Axel does not want to go on the trip because he is, in a word, frightened. The journey seems to him to be fraught with danger, what with having to go inside a volcano (albeit an extinct one) and deep underground.
Axel conveys his emotions vividly as he ineffectually attempts to persuade his uncle Lidenbrock to turn back. However, Lidenbrock is inexorable. He is eager and willing to take any risk in his pursuit of scientific exploration. Indeed, he behaves as though there were no risks at all, for example when he refuses to take along enough water for the journey, counting on underground springs to see them through. Axel is dismayed at this:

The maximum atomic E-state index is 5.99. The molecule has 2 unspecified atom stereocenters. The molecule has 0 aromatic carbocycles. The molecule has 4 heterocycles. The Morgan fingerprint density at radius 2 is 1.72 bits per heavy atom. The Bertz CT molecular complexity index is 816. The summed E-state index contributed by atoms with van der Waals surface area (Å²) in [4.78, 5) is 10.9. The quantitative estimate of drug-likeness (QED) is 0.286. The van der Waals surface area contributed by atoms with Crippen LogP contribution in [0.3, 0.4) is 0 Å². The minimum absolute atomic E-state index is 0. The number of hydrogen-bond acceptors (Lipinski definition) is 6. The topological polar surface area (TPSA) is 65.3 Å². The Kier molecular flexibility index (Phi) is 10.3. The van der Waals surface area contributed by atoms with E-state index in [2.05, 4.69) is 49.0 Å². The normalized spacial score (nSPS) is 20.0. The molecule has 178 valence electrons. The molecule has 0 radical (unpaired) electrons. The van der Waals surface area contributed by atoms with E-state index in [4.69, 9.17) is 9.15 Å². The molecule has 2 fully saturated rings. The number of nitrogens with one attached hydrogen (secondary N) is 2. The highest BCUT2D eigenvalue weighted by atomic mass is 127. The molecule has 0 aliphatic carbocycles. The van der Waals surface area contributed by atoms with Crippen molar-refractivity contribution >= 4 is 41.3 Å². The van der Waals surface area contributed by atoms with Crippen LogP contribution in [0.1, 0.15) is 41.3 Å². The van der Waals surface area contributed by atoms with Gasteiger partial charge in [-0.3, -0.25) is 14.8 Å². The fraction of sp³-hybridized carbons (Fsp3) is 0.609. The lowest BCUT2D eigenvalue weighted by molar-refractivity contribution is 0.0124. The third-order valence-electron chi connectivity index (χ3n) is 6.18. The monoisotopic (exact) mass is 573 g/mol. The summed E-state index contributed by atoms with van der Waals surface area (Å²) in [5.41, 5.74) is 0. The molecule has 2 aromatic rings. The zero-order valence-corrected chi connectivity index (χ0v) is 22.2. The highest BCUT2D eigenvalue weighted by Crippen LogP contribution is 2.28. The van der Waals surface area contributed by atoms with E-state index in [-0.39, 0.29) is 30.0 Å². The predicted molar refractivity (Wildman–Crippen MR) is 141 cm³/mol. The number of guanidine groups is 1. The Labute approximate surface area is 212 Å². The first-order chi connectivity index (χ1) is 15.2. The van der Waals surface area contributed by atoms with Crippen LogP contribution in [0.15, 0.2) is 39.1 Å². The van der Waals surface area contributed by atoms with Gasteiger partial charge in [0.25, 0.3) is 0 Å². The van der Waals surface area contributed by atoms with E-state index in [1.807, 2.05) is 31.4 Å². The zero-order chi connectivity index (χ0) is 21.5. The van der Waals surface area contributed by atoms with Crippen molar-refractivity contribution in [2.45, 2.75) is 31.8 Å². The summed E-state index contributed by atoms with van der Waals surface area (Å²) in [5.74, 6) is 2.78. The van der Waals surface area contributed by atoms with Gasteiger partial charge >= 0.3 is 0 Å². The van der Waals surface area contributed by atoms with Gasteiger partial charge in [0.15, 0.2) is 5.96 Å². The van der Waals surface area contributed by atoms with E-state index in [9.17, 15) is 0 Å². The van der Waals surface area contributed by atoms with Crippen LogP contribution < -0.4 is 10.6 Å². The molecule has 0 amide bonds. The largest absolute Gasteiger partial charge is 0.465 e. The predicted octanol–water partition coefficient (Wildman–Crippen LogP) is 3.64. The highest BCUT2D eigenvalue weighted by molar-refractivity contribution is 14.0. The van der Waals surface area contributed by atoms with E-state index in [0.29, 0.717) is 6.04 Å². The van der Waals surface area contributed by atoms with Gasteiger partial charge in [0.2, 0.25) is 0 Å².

The fears I had expressed as to the quality and temperature of these springs, and indeed as to their existence, had been totally disregarded (chapter 11)
Lidenbrock, then, refuses to listen to Axel, the voice of reason. Axel is taken aback at such a dismissive attitude, and his fears are borne out in this case when they nearly die of thirst at one point during the journey.
His uncle’s irresponsible attitude increases Axel’s qualms about the whole expedition. However, Axel learns how to face up to his fears and sees the journey through to its unexpectedly successful conclusion. Indeed, he, his uncle and their accompanying guide Hans all return as heroes.